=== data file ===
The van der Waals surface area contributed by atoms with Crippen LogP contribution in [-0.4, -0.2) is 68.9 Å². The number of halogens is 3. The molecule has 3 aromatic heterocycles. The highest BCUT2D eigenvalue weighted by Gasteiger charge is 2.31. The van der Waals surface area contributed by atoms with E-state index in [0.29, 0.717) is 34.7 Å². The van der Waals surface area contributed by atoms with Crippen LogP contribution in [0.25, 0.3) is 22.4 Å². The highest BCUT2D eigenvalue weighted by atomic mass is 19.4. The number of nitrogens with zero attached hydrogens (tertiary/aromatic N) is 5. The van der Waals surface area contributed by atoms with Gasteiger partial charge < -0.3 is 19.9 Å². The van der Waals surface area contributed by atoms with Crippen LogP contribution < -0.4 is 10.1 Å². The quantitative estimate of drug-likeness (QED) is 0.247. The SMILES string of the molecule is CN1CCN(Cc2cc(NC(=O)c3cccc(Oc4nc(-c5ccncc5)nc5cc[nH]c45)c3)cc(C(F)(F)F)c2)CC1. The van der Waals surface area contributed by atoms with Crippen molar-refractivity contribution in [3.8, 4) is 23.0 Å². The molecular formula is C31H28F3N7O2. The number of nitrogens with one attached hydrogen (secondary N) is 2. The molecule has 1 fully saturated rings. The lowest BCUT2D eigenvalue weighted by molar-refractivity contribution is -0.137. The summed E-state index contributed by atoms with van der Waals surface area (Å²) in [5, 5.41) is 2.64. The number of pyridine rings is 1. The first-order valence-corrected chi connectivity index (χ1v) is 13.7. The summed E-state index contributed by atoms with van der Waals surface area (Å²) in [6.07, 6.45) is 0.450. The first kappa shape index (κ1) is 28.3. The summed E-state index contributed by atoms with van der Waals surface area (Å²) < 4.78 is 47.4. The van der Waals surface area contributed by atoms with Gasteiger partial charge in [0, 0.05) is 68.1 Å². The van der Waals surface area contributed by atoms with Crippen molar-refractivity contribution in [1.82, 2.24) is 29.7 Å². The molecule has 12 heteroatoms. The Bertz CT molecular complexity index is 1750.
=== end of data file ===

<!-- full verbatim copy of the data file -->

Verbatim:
The van der Waals surface area contributed by atoms with Crippen LogP contribution in [-0.4, -0.2) is 68.9 Å². The number of halogens is 3. The molecule has 3 aromatic heterocycles. The highest BCUT2D eigenvalue weighted by Gasteiger charge is 2.31. The van der Waals surface area contributed by atoms with E-state index in [0.29, 0.717) is 34.7 Å². The van der Waals surface area contributed by atoms with Crippen LogP contribution in [0.25, 0.3) is 22.4 Å². The highest BCUT2D eigenvalue weighted by atomic mass is 19.4. The number of nitrogens with zero attached hydrogens (tertiary/aromatic N) is 5. The van der Waals surface area contributed by atoms with Gasteiger partial charge < -0.3 is 19.9 Å². The van der Waals surface area contributed by atoms with Crippen LogP contribution < -0.4 is 10.1 Å². The quantitative estimate of drug-likeness (QED) is 0.247. The SMILES string of the molecule is CN1CCN(Cc2cc(NC(=O)c3cccc(Oc4nc(-c5ccncc5)nc5cc[nH]c45)c3)cc(C(F)(F)F)c2)CC1. The van der Waals surface area contributed by atoms with Crippen molar-refractivity contribution in [3.8, 4) is 23.0 Å². The molecular formula is C31H28F3N7O2. The number of nitrogens with one attached hydrogen (secondary N) is 2. The molecule has 1 fully saturated rings. The lowest BCUT2D eigenvalue weighted by molar-refractivity contribution is -0.137. The summed E-state index contributed by atoms with van der Waals surface area (Å²) in [5, 5.41) is 2.64. The number of pyridine rings is 1. The first-order valence-corrected chi connectivity index (χ1v) is 13.7. The summed E-state index contributed by atoms with van der Waals surface area (Å²) in [6.07, 6.45) is 0.450. The first kappa shape index (κ1) is 28.3. The summed E-state index contributed by atoms with van der Waals surface area (Å²) < 4.78 is 47.4. The van der Waals surface area contributed by atoms with Gasteiger partial charge in [0, 0.05) is 68.1 Å². The van der Waals surface area contributed by atoms with Crippen molar-refractivity contribution in [1.82, 2.24) is 29.7 Å². The molecule has 12 heteroatoms. The Bertz CT molecular complexity index is 1750.